Harry Potter and the Sorcerer’s Stone™ in Concert
A Note from the Composer, John Williams...
The success of J.K. Rowling's Harry Potter series has been a heartwarming phenomenon to all those who love books. The worldwide reception these works have received has added greatly to the sense of privilege I felt when given the honor of composing the music for the film version of Harry Potter and the Sorcerer's Stone.
The story's imaginative array of wizards flying on broomsticks and mail-delivering owls, all occupying a wondrous world of magic, offered a unique canvas for music. I'm especially delighted that so many orchestras around the world have agreed to perform the music in a live presentation of the movie.
I know I speak for everyone connected with the making of this film in saying that we are greatly honored by these events... and I hope that audiences will experience some measure of the joy and fun that we did when making the film.
The first book in J.K. Rowling's series about Harry Potter — the orphaned boy who learns on his 11th birthday that he is a wizard — was published in 1997. (Released as Harry Potter and the Philosopher's Stone in the UK, the title was changed to Harry Potter and the Sorcerer's Stone by the US publisher.) During the next 14 years, six more best-selling books and eight blockbuster films followed, bringing to an audience of billions the epic adventures of Harry and his friends as they make their way through Hogwarts School of Witchcraft and Wizardry while battling the most dangerous Dark wizard of all time, Lord Voldemort.
Harry Potter and the Sorcerer's Stone — Program Notes
Producer David Heyman read the first book and instantly fell in love with the story. He brought it to Warner Bros., and they put together the filmmaking team that would create the on-screen wizarding world introduced to movie-goers in the film Harry Potter and the Sorcerer's Stone.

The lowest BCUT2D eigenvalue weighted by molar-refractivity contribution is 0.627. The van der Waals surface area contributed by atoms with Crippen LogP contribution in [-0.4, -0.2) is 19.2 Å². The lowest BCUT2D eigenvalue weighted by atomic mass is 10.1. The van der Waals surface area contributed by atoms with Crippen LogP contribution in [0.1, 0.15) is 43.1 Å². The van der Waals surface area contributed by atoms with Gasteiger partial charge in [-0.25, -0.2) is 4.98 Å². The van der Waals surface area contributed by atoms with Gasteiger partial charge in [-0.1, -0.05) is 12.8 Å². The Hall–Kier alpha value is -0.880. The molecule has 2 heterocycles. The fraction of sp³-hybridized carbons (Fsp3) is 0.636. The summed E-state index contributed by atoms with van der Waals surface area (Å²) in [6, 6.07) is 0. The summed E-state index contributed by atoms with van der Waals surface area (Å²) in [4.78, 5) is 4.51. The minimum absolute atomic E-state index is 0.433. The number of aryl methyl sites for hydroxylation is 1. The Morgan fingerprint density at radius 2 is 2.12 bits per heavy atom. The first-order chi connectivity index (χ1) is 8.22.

After its release in November, 2001, Harry Potter and the Sorcerer's Stone quickly became one of the most successful movies in box office history, launching a film series that would eventually make well over $7 billion worldwide. The movie received numerous award nominations, including three Oscar nods and eight BAFTA nominations (British Academy of Film and Television Arts awards).
For the film's musical score, Warner Bros. turned to John Williams, an esteemed composer who had proven his extraordinary ability to connect with audiences across a broad range of films — but particularly those with stories steeped in fantasy and adventure (the Star Wars films, Indiana Jones films, and Jurassic Park films, as well as E.T. the Extra-Terrestrial, Jaws, Dracula, The Fury, and Hook). Williams brought an enthusiasm and mastery to his work on the first Harry Potter film that would make his score an instant movie music classic.
John Williams is a product of both the East Coast and Hollywood, which might explain the unique balance of sophistication and showmanship in his work. He was born in New York and moved to Los Angeles with his family in 1948, where he attended North Hollywood High School and later UCLA. After serving in the U.S. Air Force and writing and arranging music for Air Force bands, Williams returned to New York to study at The Julliard School.
Williams headed back to Los Angeles in the late 1950s, where he worked as a session pianist on numerous film and television scores by composers like Henry Mancini, Elmer Bernstein, Leonard Bernstein, Alfred Newman, and even a young Jerry Goldsmith (Williams performed a lengthy, bravura piano solo on Goldsmith's 1960 score to Studs Lonigan). He also wrote orchestrations for other composers and composed scores for low-budget movies and television programs.
Williams's first two movie scoring assignments were the teenage delinquent melodramas Daddy-O (1958) and Because They're Young (1960). He soon moved on to a series of splashy comedies, including Bachelor Flat, Gidget Goes to Rome, Jon Goldfarb, Please, Come Home!, How to Steal a Million, Not with My Wife, You Don't!, Penelope, and A Guide for the Married Man.